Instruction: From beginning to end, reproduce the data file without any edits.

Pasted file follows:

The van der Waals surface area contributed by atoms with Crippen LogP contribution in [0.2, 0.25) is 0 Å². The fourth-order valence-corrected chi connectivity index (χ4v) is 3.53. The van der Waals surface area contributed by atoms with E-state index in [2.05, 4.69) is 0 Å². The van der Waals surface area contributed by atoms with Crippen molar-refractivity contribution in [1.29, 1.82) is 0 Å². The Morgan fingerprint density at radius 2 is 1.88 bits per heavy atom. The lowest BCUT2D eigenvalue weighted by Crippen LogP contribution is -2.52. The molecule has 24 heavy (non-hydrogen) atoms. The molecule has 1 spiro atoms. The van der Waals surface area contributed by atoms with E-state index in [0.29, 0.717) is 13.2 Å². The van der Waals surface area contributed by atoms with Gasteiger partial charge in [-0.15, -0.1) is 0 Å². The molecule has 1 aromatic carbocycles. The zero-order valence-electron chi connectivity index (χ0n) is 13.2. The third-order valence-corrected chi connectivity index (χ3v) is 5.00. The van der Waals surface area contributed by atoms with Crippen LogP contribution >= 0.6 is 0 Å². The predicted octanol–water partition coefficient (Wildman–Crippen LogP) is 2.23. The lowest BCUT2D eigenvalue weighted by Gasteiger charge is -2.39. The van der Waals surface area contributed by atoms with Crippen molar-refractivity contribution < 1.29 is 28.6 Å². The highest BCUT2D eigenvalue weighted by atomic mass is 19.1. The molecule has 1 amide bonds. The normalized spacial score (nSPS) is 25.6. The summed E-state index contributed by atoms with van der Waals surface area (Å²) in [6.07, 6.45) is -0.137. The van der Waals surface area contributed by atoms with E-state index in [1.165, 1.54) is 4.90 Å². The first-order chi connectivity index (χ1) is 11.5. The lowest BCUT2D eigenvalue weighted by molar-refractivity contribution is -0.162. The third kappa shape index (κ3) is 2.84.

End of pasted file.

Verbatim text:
The van der Waals surface area contributed by atoms with Crippen LogP contribution in [0.2, 0.25) is 0 Å². The fourth-order valence-corrected chi connectivity index (χ4v) is 3.53. The van der Waals surface area contributed by atoms with E-state index in [2.05, 4.69) is 0 Å². The van der Waals surface area contributed by atoms with Crippen molar-refractivity contribution in [1.29, 1.82) is 0 Å². The Morgan fingerprint density at radius 2 is 1.88 bits per heavy atom. The lowest BCUT2D eigenvalue weighted by Crippen LogP contribution is -2.52. The molecule has 24 heavy (non-hydrogen) atoms. The molecule has 1 spiro atoms. The van der Waals surface area contributed by atoms with E-state index in [0.29, 0.717) is 13.2 Å². The van der Waals surface area contributed by atoms with Gasteiger partial charge in [-0.15, -0.1) is 0 Å². The molecule has 1 aromatic carbocycles. The zero-order valence-electron chi connectivity index (χ0n) is 13.2. The third-order valence-corrected chi connectivity index (χ3v) is 5.00. The van der Waals surface area contributed by atoms with Crippen LogP contribution >= 0.6 is 0 Å². The predicted octanol–water partition coefficient (Wildman–Crippen LogP) is 2.23. The lowest BCUT2D eigenvalue weighted by Gasteiger charge is -2.39. The van der Waals surface area contributed by atoms with Crippen molar-refractivity contribution < 1.29 is 28.6 Å². The highest BCUT2D eigenvalue weighted by atomic mass is 19.1. The molecule has 1 amide bonds. The normalized spacial score (nSPS) is 25.6. The summed E-state index contributed by atoms with van der Waals surface area (Å²) in [6.07, 6.45) is -0.137. The van der Waals surface area contributed by atoms with E-state index in [1.165, 1.54) is 4.90 Å². The first-order chi connectivity index (χ1) is 11.5. The lowest BCUT2D eigenvalue weighted by molar-refractivity contribution is -0.162. The third kappa shape index (κ3) is 2.84.